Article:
Tea­ching Euro­pe­an Inte­gra­tion. How and Why?

Teaching European Integration. How and Why?


22. novem­ber 2019 til 24. novem­ber 2019 
Hele dagen 


Hou­se of Euro­pe­an History
rue Bél­li­ard, Bruxelles 


We are deligh­ted and honou­red to pre­sent the Trai­ning Semi­nar “Tea­ching Euro­pe­an Inte­gra­tion. How and Why?”. The Trai­ning, which is the first trai­ning orga­ni­sed by EUROCLIO and the Hou­se of Euro­pe­an History, will take pla­ce in Brus­sels, Bel­gi­um, from 22–24 Novem­ber 2019.

The Hou­se of Euro­pe­an History is a muse­um and lear­ning forum establis­hed in Brus­sels with the sup­port of the Euro­pe­an Par­li­a­ment. It aims at pro­mo­ting the know­led­ge of the history of the Euro­pe­an Uni­on, as well as the under­stan­ding that the­re are mul­tip­le per­specti­ves con­nected to it. Toget­her, we will welco­me 20 moti­va­ted history and citizens­hip educa­tors from all across Euro­pe. We will offer a pro­gram­me full of acti­ve wor­ks­hops, key­no­te lec­tu­res, feed­ba­ck ses­sions and visits to the Hou­se of Euro­pe­an History’s exhi­bi­tion. The pro­gram­me will focus on the the­me: “Tea­ching Euro­pe­an Inte­gra­tion. How and Why?”, and will make use of ori­gi­nal educa­tio­nal mate­ri­al deve­l­oped by the Hou­se of Euro­pe­an History and by EUROCLIO.

Whet­her stu­dents, and peop­le at lar­ge, like it or not, the Euro­pe­an Uni­on has a huge impa­ct on everyone’s life. Eve­ry day, in fact, Euro­pe­an citizens enjoy fre­edoms that would not have been at their dis­posal were it not for the Uni­on, and are at the same time sub­ject to rules and regu­la­tions that have been establis­hed by it. Furt­her­more, in the last deca­des, people’s iden­ti­ty has been increa­sing­ly influ­en­ced by their sen­se of belon­ging or not belon­ging to the Uni­on, ulti­ma­te­ly resul­ting in com­plex and mul­tip­le iden­ti­ty affiliations.

Nevert­he­less, stu­dents lack a clear under­stan­ding of what the Euro­pe­an Uni­on is and how it came to be. The day after the Bre­xit Refe­ren­dum (23 June 2016), for examp­le, the most resear­ched question on Goog­le in the Uni­ted King­dom was “What is the E.U.”.

With no know­led­ge of the EU and its history, it can be argu­ed, stu­dents beco­me disen­fran­chi­sed, star­ting a vicious circ­le hard to bre­ak: the less they know about the EU, the less they under­stand the impa­ct it has on them and on their iden­ti­ty, and the impa­ct they can have on it, and the less they want to know about it.

History and citizens­hip educa­tors are in a unique posi­tion: they can help stu­dents bre­ak this circ­le. They, in fact, have the pos­si­bi­li­ty to pro­mo­te, among their stu­dents, a clear under­stan­ding of the events that led to the cre­a­tion of the Euro­pe­an Uni­on, of how it fun­ctions, how it came to be, and why it is a unique insti­tu­tion, results of unique choi­ces and turns of events.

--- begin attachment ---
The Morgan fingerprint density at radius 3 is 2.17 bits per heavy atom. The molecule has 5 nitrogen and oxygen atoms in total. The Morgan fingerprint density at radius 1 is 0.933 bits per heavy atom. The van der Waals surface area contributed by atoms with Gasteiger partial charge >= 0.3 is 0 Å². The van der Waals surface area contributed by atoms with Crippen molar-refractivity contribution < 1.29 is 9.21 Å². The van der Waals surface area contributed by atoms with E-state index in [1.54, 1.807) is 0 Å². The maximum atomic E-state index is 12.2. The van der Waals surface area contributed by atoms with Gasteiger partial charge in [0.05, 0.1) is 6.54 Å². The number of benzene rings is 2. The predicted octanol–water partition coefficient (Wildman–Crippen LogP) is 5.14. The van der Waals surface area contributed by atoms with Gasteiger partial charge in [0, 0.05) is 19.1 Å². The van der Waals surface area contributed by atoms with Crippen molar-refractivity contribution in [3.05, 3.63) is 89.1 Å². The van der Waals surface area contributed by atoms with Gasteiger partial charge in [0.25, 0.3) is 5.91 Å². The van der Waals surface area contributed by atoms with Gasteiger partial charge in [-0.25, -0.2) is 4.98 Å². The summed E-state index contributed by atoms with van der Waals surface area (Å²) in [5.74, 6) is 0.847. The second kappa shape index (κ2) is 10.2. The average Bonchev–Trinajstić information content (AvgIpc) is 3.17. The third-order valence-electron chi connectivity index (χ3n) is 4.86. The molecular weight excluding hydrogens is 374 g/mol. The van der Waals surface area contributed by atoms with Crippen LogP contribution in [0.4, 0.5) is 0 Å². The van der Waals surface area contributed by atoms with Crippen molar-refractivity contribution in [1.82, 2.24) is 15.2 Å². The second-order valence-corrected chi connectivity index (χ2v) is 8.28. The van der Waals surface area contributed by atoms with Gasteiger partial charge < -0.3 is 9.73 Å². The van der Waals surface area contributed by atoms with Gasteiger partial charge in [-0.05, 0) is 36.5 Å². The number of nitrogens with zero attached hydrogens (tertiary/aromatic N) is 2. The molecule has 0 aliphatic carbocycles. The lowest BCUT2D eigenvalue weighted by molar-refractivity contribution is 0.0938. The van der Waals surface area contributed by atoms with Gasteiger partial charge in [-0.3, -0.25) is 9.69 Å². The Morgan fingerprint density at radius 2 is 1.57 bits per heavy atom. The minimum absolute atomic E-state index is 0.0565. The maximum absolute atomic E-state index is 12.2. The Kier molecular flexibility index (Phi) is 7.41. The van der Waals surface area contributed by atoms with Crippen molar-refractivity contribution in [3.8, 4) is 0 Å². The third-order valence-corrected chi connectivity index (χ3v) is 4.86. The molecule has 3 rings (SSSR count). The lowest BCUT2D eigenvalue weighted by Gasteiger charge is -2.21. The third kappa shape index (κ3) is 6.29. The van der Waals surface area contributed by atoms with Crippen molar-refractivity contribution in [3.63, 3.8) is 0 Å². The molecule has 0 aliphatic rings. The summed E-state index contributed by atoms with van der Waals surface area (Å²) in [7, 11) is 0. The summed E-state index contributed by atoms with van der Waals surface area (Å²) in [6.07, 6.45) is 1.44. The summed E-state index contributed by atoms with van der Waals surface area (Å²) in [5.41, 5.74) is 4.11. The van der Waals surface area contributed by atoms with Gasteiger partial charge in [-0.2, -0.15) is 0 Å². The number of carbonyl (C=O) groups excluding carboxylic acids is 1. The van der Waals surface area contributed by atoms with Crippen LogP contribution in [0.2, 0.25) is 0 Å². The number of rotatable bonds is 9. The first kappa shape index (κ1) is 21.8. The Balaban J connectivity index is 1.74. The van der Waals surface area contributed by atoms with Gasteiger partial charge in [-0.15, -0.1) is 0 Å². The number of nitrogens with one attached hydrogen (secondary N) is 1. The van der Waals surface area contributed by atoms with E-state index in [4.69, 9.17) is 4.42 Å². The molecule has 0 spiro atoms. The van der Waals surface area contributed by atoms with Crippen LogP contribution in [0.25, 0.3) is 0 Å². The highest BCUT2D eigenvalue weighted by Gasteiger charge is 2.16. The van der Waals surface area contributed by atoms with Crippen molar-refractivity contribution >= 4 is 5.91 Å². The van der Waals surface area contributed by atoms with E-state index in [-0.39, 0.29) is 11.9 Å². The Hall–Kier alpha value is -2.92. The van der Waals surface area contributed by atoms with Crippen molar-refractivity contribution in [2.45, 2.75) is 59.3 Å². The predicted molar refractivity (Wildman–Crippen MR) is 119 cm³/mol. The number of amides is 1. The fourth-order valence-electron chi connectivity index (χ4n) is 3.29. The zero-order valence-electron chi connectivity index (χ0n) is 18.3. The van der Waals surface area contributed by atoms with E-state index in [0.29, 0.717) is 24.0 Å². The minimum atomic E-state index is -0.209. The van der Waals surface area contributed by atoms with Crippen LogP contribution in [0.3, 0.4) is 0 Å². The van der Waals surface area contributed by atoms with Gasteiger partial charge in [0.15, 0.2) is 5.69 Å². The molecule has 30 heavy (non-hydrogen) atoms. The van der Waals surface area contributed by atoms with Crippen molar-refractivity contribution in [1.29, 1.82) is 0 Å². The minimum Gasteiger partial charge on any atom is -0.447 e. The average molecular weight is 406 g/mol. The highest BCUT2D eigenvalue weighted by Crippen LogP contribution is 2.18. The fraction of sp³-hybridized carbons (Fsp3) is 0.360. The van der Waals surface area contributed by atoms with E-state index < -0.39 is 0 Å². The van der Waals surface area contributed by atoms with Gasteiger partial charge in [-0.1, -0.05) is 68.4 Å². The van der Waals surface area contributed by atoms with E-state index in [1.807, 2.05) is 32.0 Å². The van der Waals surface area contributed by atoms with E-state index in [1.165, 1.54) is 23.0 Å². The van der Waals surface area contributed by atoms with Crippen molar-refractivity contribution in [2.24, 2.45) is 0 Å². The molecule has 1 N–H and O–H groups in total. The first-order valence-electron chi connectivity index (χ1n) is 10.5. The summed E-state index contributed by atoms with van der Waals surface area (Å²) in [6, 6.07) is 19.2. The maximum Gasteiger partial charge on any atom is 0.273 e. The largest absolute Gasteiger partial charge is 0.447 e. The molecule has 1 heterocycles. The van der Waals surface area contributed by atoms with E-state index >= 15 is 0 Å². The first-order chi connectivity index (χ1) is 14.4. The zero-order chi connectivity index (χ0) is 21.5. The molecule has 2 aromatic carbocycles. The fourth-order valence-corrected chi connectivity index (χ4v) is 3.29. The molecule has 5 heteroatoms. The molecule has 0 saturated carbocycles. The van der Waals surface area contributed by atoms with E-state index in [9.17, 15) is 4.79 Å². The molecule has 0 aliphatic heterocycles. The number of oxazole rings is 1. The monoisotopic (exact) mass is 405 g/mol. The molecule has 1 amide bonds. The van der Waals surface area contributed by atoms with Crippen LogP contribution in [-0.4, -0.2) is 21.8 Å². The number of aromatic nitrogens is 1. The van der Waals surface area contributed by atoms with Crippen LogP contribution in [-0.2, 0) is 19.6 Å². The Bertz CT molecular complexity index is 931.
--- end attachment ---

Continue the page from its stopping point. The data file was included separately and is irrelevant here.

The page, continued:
Unfortu­na­te­ly, howe­ver, tea­chers often enco­un­ter a seri­es of obsta­c­les when tack­ling the history of Euro­pe­an Inte­gra­tion in the clas­s­room. Among them, the most rele­vant are:

  1. a lack of time to devo­te to the topic;
  2. an den­se, set cur­ri­culum, which allo­ca­tes few les­sons to the history of the EU;
  3. the lack of inte­r­est from stu­dents in appro­a­ching Euro­pe­an inte­gra­tion and its history.

This trai­ning on “Tea­ching Euro­pe­an Inte­gra­tion” will focus on how tea­chers can bring the history of the Euro­pe­an Uni­on to the clas­s­room in an engag­ing and mea­ning­ful way. Par­ti­ci­pants will be equip­ped with a seri­es of rea­dy-to-use mate­ri­als to teach the history of the Euro­pe­an Inte­gra­tion, inclu­ding mate­ri­als that link the topic with natio­nal and wor­ld history, making easi­er to con­nect it with natio­nal curricula.


Throug­hout the semi­nar, par­ti­ci­pants will take part to acti­ve ses­sions (inclu­ding wor­ks­hops and feed­ba­ck ses­sion) that tack­le the history of the Euro­pe­an Uni­on from two dif­fe­rent ang­les. First, the case for tea­ching the history of the Euro­pe­an Uni­on will be made, and Euro­pe­an Inte­gra­tion will be put in the glo­bal and natio­nal con­te­xts. In the second part of the semi­nar, par­ti­ci­pants will recei­ve spe­ci­fic trai­ning on how to bring the history of Euro­pe­an Inte­gra­tion in the clas­s­room, making the con­cepts acces­sib­le to all stu­dents wit­hout sacri­fi­cing the com­ple­xi­ty of the insti­tu­tions and their history. They will also be intro­du­ced to mate­ri­al on how to discuss the Euro­pe­an Uni­on in the twen­ty-first cen­tury, and its impa­ct on glo­bal history and people’s identity.

Læs mere og til­meld dig via Euroclio